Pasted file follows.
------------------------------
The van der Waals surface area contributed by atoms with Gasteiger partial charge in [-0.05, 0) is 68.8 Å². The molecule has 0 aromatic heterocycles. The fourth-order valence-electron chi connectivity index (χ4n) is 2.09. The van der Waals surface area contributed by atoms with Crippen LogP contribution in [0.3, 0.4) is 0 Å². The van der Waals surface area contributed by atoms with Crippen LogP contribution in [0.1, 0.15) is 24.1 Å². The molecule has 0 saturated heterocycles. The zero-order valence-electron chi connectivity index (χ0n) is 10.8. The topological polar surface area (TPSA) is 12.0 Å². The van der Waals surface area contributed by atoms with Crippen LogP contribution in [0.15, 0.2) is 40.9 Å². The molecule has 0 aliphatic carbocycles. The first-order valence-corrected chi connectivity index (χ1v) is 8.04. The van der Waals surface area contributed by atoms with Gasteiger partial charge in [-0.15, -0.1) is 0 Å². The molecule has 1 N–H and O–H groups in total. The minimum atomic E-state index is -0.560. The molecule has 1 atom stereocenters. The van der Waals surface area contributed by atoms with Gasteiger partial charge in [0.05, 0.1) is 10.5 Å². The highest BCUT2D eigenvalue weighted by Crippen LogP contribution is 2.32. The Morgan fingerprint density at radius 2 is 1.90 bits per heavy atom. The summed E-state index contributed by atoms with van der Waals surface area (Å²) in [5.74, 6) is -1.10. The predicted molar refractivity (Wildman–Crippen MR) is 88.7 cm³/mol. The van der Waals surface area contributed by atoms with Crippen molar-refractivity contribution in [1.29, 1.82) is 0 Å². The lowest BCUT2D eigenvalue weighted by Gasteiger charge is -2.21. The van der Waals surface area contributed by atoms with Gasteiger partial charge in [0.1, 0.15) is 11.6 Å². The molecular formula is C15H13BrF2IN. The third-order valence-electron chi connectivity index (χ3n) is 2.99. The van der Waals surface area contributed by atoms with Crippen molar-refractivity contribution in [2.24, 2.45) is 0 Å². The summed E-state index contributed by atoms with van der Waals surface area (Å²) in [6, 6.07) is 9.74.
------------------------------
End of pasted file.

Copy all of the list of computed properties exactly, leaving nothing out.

The van der Waals surface area contributed by atoms with Gasteiger partial charge in [-0.05, 0) is 68.8 Å². The molecule has 0 aromatic heterocycles. The fourth-order valence-electron chi connectivity index (χ4n) is 2.09. The van der Waals surface area contributed by atoms with Crippen LogP contribution in [0.3, 0.4) is 0 Å². The van der Waals surface area contributed by atoms with Crippen LogP contribution in [0.1, 0.15) is 24.1 Å². The molecule has 0 saturated heterocycles. The zero-order valence-electron chi connectivity index (χ0n) is 10.8. The topological polar surface area (TPSA) is 12.0 Å². The van der Waals surface area contributed by atoms with Crippen LogP contribution in [0.15, 0.2) is 40.9 Å². The molecule has 0 aliphatic carbocycles. The first-order valence-corrected chi connectivity index (χ1v) is 8.04. The van der Waals surface area contributed by atoms with Gasteiger partial charge in [-0.15, -0.1) is 0 Å². The molecule has 1 N–H and O–H groups in total. The minimum atomic E-state index is -0.560. The molecule has 1 atom stereocenters. The van der Waals surface area contributed by atoms with Gasteiger partial charge in [0.05, 0.1) is 10.5 Å². The highest BCUT2D eigenvalue weighted by Crippen LogP contribution is 2.32. The Morgan fingerprint density at radius 2 is 1.90 bits per heavy atom. The summed E-state index contributed by atoms with van der Waals surface area (Å²) in [5.74, 6) is -1.10. The predicted molar refractivity (Wildman–Crippen MR) is 88.7 cm³/mol. The van der Waals surface area contributed by atoms with Crippen molar-refractivity contribution in [1.29, 1.82) is 0 Å². The lowest BCUT2D eigenvalue weighted by Gasteiger charge is -2.21. The van der Waals surface area contributed by atoms with Gasteiger partial charge in [0.1, 0.15) is 11.6 Å². The molecular formula is C15H13BrF2IN. The third-order valence-electron chi connectivity index (χ3n) is 2.99. The van der Waals surface area contributed by atoms with Crippen molar-refractivity contribution in [2.24, 2.45) is 0 Å². The summed E-state index contributed by atoms with van der Waals surface area (Å²) in [6, 6.07) is 9.74.